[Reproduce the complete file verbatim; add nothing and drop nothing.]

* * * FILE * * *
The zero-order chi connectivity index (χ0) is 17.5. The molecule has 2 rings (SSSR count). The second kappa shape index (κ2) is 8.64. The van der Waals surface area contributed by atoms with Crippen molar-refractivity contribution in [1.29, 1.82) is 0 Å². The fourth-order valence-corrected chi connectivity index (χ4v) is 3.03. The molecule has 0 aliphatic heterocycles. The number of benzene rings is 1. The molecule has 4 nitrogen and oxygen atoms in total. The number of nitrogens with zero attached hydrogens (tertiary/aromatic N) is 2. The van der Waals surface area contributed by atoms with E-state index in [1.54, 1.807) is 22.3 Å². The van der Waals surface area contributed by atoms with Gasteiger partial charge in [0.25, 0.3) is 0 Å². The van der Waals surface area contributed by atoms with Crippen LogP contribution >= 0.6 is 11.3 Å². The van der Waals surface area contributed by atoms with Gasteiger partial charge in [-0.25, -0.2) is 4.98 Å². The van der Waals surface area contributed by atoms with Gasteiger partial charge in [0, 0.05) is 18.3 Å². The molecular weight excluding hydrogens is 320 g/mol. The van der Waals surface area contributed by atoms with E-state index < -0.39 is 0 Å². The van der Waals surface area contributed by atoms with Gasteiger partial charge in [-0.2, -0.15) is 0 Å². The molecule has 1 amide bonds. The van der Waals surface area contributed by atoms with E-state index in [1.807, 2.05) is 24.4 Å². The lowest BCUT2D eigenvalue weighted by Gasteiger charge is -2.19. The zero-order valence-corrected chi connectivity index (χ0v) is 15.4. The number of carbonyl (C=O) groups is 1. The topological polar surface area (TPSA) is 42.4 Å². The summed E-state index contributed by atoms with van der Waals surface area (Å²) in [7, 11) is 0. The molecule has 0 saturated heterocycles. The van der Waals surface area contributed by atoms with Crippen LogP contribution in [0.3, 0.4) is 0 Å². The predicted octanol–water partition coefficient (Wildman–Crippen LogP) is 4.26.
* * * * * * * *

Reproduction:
The zero-order chi connectivity index (χ0) is 17.5. The molecule has 2 rings (SSSR count). The second kappa shape index (κ2) is 8.64. The van der Waals surface area contributed by atoms with Crippen molar-refractivity contribution in [1.29, 1.82) is 0 Å². The fourth-order valence-corrected chi connectivity index (χ4v) is 3.03. The molecule has 0 aliphatic heterocycles. The number of benzene rings is 1. The molecule has 4 nitrogen and oxygen atoms in total. The number of nitrogens with zero attached hydrogens (tertiary/aromatic N) is 2. The van der Waals surface area contributed by atoms with E-state index in [1.54, 1.807) is 22.3 Å². The van der Waals surface area contributed by atoms with Gasteiger partial charge in [0.25, 0.3) is 0 Å². The van der Waals surface area contributed by atoms with Crippen LogP contribution >= 0.6 is 11.3 Å². The van der Waals surface area contributed by atoms with Gasteiger partial charge in [-0.25, -0.2) is 4.98 Å². The van der Waals surface area contributed by atoms with Gasteiger partial charge in [0, 0.05) is 18.3 Å². The molecular weight excluding hydrogens is 320 g/mol. The van der Waals surface area contributed by atoms with E-state index < -0.39 is 0 Å². The van der Waals surface area contributed by atoms with Gasteiger partial charge in [-0.2, -0.15) is 0 Å². The molecule has 1 amide bonds. The van der Waals surface area contributed by atoms with E-state index in [1.807, 2.05) is 24.4 Å². The lowest BCUT2D eigenvalue weighted by Gasteiger charge is -2.19. The zero-order valence-corrected chi connectivity index (χ0v) is 15.4. The number of carbonyl (C=O) groups is 1. The topological polar surface area (TPSA) is 42.4 Å². The summed E-state index contributed by atoms with van der Waals surface area (Å²) in [7, 11) is 0. The molecule has 0 saturated heterocycles. The van der Waals surface area contributed by atoms with Crippen LogP contribution in [0.3, 0.4) is 0 Å². The predicted octanol–water partition coefficient (Wildman–Crippen LogP) is 4.26.